Annals of government medicine

The Daily Mail delivers the news of another inspirational example of government medicine in England, much of it packed into the headline: “Doris, 95, was left on a hospital trolley for 28 hours – and when her son asked where she was, doctors didn’t have a clue…” The Daily Mail reporter raises the question whether Doris Miller’s case represents an aberration, a preview of coming attractions or an example of official policy. He argues that it is an extension of official policy:

An appalling but isolated case? If only it were.

Earlier this month, the College of Emergency Medicine (CEM), which represents A&E [Accident and Emergency] doctors, told NHS managers that they should routinely leave patients on hospital trolleys to alleviate overcrowding in casualty units.

The Daily Mail reporter pursues this point:

A&E departments have become a bottleneck in a NHS that is struggling to cope with reductions in staff and services caused by Government demands for £20 billion in efficiency savings by 2014. All this at a time when A&E attendances at English hospitals have exploded from 12.9 million in 2001 to 20.7 million in 2010.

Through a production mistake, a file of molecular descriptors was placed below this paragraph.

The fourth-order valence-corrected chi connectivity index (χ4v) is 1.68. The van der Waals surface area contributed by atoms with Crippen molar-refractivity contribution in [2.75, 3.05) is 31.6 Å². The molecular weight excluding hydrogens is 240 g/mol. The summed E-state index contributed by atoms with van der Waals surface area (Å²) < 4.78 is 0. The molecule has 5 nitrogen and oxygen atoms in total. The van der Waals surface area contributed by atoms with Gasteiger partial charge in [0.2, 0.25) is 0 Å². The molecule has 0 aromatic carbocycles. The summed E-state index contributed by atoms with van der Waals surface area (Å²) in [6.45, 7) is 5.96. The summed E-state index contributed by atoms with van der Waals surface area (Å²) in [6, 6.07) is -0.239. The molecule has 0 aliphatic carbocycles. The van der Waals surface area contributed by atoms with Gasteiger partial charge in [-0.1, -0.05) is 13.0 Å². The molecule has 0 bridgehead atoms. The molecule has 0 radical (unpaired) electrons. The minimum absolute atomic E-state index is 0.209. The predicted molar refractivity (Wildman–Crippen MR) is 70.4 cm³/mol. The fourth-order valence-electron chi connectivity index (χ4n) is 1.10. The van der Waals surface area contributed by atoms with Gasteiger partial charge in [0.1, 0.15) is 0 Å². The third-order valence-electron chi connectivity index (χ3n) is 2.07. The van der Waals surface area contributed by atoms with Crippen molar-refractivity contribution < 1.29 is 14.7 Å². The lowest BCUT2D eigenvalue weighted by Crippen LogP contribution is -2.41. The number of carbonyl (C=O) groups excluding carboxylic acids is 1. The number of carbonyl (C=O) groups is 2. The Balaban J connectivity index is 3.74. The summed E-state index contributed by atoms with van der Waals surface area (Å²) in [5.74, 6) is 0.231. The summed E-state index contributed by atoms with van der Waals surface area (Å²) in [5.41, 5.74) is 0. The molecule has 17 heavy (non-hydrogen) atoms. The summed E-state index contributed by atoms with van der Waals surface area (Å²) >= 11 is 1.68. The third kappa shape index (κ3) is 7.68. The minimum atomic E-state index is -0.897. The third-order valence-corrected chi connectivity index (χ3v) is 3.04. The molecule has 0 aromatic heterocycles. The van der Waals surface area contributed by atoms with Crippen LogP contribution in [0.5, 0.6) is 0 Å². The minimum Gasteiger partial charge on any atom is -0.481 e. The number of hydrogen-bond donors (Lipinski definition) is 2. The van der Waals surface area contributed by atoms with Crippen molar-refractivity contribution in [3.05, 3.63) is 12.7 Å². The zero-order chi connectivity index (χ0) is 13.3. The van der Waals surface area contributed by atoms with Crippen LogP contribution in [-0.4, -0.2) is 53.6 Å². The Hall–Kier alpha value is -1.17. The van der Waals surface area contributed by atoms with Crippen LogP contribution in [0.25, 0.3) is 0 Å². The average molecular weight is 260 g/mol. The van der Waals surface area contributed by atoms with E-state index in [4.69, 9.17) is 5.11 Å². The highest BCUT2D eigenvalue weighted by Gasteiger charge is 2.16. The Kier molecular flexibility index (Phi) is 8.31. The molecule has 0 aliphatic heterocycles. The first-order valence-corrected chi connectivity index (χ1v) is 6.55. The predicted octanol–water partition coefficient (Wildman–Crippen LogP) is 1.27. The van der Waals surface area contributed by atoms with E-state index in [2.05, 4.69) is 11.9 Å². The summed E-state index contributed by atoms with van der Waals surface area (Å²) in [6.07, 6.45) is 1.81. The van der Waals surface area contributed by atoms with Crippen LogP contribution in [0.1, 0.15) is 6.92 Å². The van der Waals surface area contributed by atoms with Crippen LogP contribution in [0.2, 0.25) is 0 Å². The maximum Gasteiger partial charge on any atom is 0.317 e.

Some of this is caused by population growth, but much of it is due to GPs radically cutting surgery opening hours and out-of-hours visits, leaving patients with nowhere else to turn.

Casualty units are also severely affected by the continued rise of Britain’s binge-drinking culture following the introduction in 2003 of licensing laws which permitted 24-hour drinking.

Around a third of all A&E attendance and ambulance costs are alcohol-related, according to a report on the impact of drink on the NHS, published in 2009 by the Institute of Alcohol Studies.

The CEM says the demands being placed on A&E units are so great that it has become an unfortunate necessity to ‘board’ patients on trolleys in corridors outside full wards, queuing for beds to become free.

The new guidelines state: ‘Boarding patients in the corridors of the wards where they will be admitted is controversial but supported by the college.’

The college is also recommending that hospitals cancel routine surgery to help clear beds and take the pressure off casualty units.

It warns that casualty staff are now under such great stress that they are at much greater risk of making errors such as failing to prescribe life- saving drugs or spotting early symptoms of crises such as heart attacks.

It also warns of the dangers of patients being left lying in ambulances for hours before space in A&E can be freed to receive them.

The college says that leaving patients on trolleys should be a stop-gap measure only until the NHS modifies its procedures to cope with the ever-growing pressures. But patients such as Mrs Miller are already suffering.

There is more to the story, all of it worth reading.


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